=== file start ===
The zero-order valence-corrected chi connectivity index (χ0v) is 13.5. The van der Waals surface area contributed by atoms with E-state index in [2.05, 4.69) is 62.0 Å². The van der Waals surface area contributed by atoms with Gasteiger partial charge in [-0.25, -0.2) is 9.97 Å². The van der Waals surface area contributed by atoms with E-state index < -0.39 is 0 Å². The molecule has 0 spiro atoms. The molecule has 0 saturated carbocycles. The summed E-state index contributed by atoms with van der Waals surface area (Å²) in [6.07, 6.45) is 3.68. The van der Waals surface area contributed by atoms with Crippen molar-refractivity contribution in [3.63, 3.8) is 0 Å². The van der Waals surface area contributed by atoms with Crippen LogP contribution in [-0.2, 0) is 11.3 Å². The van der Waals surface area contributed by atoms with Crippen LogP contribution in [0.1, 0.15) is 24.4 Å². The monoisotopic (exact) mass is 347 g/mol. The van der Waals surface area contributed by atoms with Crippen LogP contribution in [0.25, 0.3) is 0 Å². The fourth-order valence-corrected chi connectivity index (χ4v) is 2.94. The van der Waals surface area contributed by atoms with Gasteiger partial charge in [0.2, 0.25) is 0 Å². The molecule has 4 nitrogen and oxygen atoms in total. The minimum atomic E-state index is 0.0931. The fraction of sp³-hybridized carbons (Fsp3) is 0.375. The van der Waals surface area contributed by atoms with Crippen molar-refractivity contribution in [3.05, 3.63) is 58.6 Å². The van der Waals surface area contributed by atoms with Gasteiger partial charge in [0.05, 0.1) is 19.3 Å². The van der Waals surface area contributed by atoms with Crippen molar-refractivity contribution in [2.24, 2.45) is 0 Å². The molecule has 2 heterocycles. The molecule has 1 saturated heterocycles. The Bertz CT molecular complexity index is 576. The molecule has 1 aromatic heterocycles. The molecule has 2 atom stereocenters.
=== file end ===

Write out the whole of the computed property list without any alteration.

The zero-order valence-corrected chi connectivity index (χ0v) is 13.5. The van der Waals surface area contributed by atoms with E-state index in [2.05, 4.69) is 62.0 Å². The van der Waals surface area contributed by atoms with Gasteiger partial charge in [-0.25, -0.2) is 9.97 Å². The van der Waals surface area contributed by atoms with E-state index < -0.39 is 0 Å². The molecule has 0 spiro atoms. The molecule has 0 saturated carbocycles. The summed E-state index contributed by atoms with van der Waals surface area (Å²) in [6.07, 6.45) is 3.68. The van der Waals surface area contributed by atoms with Crippen molar-refractivity contribution in [3.63, 3.8) is 0 Å². The van der Waals surface area contributed by atoms with Crippen LogP contribution in [-0.2, 0) is 11.3 Å². The van der Waals surface area contributed by atoms with Crippen LogP contribution in [0.1, 0.15) is 24.4 Å². The monoisotopic (exact) mass is 347 g/mol. The van der Waals surface area contributed by atoms with Crippen LogP contribution in [0.25, 0.3) is 0 Å². The fourth-order valence-corrected chi connectivity index (χ4v) is 2.94. The van der Waals surface area contributed by atoms with Gasteiger partial charge in [0.2, 0.25) is 0 Å². The molecule has 4 nitrogen and oxygen atoms in total. The minimum atomic E-state index is 0.0931. The fraction of sp³-hybridized carbons (Fsp3) is 0.375. The van der Waals surface area contributed by atoms with Crippen molar-refractivity contribution in [3.05, 3.63) is 58.6 Å². The van der Waals surface area contributed by atoms with Gasteiger partial charge in [0.05, 0.1) is 19.3 Å². The van der Waals surface area contributed by atoms with Crippen molar-refractivity contribution in [2.24, 2.45) is 0 Å². The molecule has 2 heterocycles. The molecule has 1 saturated heterocycles. The Bertz CT molecular complexity index is 576. The molecule has 1 aromatic heterocycles. The molecule has 2 atom stereocenters.